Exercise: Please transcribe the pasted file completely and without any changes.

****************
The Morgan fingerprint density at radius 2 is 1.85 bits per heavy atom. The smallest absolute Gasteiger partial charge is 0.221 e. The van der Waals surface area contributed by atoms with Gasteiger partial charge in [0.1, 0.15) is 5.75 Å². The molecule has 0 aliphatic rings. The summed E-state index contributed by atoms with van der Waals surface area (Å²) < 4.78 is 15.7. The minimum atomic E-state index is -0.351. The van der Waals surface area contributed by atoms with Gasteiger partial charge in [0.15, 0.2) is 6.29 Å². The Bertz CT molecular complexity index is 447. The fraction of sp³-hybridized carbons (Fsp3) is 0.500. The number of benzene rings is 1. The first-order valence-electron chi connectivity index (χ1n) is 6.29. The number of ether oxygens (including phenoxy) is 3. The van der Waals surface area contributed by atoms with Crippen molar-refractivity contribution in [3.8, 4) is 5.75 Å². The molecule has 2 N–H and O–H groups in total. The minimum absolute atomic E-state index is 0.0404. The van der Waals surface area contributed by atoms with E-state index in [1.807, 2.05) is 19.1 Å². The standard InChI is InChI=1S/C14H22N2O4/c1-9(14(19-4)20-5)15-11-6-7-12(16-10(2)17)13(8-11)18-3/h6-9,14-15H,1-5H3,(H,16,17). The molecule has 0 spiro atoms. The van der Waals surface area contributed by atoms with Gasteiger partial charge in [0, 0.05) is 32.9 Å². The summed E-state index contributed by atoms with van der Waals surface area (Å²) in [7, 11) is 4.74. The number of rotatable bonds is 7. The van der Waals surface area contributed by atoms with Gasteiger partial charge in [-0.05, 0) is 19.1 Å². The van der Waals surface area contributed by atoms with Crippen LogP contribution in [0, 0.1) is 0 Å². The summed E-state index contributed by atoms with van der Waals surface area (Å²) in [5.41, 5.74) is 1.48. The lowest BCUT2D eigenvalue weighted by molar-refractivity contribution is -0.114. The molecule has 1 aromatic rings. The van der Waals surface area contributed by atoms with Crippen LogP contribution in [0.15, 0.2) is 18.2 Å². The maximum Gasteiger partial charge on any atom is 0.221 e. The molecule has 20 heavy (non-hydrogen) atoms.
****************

The Morgan fingerprint density at radius 2 is 1.85 bits per heavy atom. The smallest absolute Gasteiger partial charge is 0.221 e. The van der Waals surface area contributed by atoms with Gasteiger partial charge in [0.1, 0.15) is 5.75 Å². The molecule has 0 aliphatic rings. The summed E-state index contributed by atoms with van der Waals surface area (Å²) < 4.78 is 15.7. The minimum atomic E-state index is -0.351. The van der Waals surface area contributed by atoms with Gasteiger partial charge in [0.15, 0.2) is 6.29 Å². The Bertz CT molecular complexity index is 447. The fraction of sp³-hybridized carbons (Fsp3) is 0.500. The number of benzene rings is 1. The first-order valence-electron chi connectivity index (χ1n) is 6.29. The number of ether oxygens (including phenoxy) is 3. The van der Waals surface area contributed by atoms with Crippen molar-refractivity contribution in [3.8, 4) is 5.75 Å². The molecule has 2 N–H and O–H groups in total. The minimum absolute atomic E-state index is 0.0404. The van der Waals surface area contributed by atoms with E-state index in [1.807, 2.05) is 19.1 Å². The standard InChI is InChI=1S/C14H22N2O4/c1-9(14(19-4)20-5)15-11-6-7-12(16-10(2)17)13(8-11)18-3/h6-9,14-15H,1-5H3,(H,16,17). The molecule has 0 spiro atoms. The van der Waals surface area contributed by atoms with Gasteiger partial charge in [0, 0.05) is 32.9 Å². The summed E-state index contributed by atoms with van der Waals surface area (Å²) in [7, 11) is 4.74. The number of rotatable bonds is 7. The van der Waals surface area contributed by atoms with Gasteiger partial charge in [-0.05, 0) is 19.1 Å². The van der Waals surface area contributed by atoms with Crippen LogP contribution in [0, 0.1) is 0 Å². The summed E-state index contributed by atoms with van der Waals surface area (Å²) in [5.41, 5.74) is 1.48. The lowest BCUT2D eigenvalue weighted by molar-refractivity contribution is -0.114. The molecule has 1 aromatic rings. The van der Waals surface area contributed by atoms with Crippen LogP contribution in [0.15, 0.2) is 18.2 Å². The maximum Gasteiger partial charge on any atom is 0.221 e. The molecule has 20 heavy (non-hydrogen) atoms.